by Stuart Matthews
The Dilemma for a Designer
In February 2017, Darrow Kirkpatrick (caniretireyet.com) posted an article describing a mysterious problem related to the size of the “time step” used by most retirement calculators in modeling decades of a user’s financial future. He pointed out that most calculators use years as their time step because using days, the time step unit of the real world, is impractical and then went on to elaborate on the potential modeling errors that could result from this design simplification. This article elaborates further on this issue and the practical solution that we developed in the course of our collaboration on this topic.
The dilemma Darrow described was in determining the “correct” way to sequence income, expenses and growth of accounts in modeling the increase and/or decrease of account balances over time. In the real world these are interwoven on a daily basis, but how to do this in a mathematical model that uses years as its time step wasn’t clear. One way to go is to apply the account growth at the start of the year based on its rate of return and balance at the end of the prior year, and then add/subtract income and expenses. Another way to go is to add/subtract income and expenses from the last year’s ending balance and then calculate growth based on that adjusted balance. On the test cases that Darrow used, he reported observing up to a 20% difference in the total long term projected account balance between these two methods of modeling account growth.
More Testing to Further Characterize the Problem
All models of the Pralana Retirement Calculator use the start-of-year growth algorithm but I became interested in the modeling errors this was introducing into long term projections when Darrow approached me with the dilemma he had encountered in his study. So, using a simple model of my own that implemented both methods of calculating account growth and a time step of years, I ran three tests cases: Case 1 involved a positive cash flow of $50,000 every year over a 40-year period, Case 2 involved a negative cash flow of $50,000 every year over a 40-year period, and Case 3 involved neutral (i.e., zero) cash flow every year over a 40-year period. I measured a 2.5% difference in ending balances between the two methods for Case 1 (long term positive cash flow), an 18% difference for Case 2 (long term negative cash flow) and 0% difference for Case 3 (neutral cash flow). (See the note below for an explanation of why case 2 exhibits a larger difference than case 1). I can now characterize the issue as follows:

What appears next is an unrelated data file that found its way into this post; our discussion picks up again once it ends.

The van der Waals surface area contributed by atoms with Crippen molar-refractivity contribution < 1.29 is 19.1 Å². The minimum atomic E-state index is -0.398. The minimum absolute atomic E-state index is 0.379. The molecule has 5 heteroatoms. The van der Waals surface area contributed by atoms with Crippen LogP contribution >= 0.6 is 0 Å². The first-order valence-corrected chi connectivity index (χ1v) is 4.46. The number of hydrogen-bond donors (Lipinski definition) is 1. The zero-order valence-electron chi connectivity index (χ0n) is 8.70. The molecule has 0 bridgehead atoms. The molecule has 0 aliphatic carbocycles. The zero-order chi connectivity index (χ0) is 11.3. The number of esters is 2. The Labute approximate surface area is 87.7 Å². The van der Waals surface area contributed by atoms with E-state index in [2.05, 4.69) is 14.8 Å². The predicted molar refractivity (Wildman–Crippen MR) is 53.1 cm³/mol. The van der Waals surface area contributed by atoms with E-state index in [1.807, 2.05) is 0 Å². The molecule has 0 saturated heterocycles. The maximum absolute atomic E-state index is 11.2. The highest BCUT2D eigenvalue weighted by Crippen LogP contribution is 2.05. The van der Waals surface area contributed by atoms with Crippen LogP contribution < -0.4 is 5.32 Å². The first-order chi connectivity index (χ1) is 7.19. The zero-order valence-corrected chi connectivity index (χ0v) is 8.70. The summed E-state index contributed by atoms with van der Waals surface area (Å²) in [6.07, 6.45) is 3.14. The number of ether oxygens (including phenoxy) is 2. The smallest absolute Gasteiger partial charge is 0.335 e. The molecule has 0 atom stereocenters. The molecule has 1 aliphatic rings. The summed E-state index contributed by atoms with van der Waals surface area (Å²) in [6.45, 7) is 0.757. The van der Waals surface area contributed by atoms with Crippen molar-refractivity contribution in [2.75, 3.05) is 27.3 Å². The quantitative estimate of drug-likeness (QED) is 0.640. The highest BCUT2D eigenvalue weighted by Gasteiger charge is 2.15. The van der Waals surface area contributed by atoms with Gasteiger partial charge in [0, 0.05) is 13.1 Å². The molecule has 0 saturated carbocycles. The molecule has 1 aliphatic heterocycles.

Note: Case 2 (negative cash flow) exhibits a much greater long term difference because the portion of the year-to-year account balance differences associated with the growth attributed to annual cash flow is much larger relative to the total year-to-year difference than with a positive cash flow of the same magnitude.
Is the smaller step size the answer for retirement calculators? Before we can answer that we need to consider two things: 1) the practicality of using the smaller step size and 2) other alternatives.
Generally speaking, going from a step size of years down to months requires 12X the number of calculations and 12X the amount of time. Doing this for fixed rate projections is still no big deal; however, for Monte Carlo simulations which can involve hundreds or even thousands of scenario executions, this 12X factor can become significant indeed and could render the calculator to be impractical on many computer platforms. Still, a potential error in the range of 18% from just this one contributor is too large to ignore. There are other considerations and complexities associated with moving to a smaller time step size, but they’re beyond the scope and tangential to the point of this article.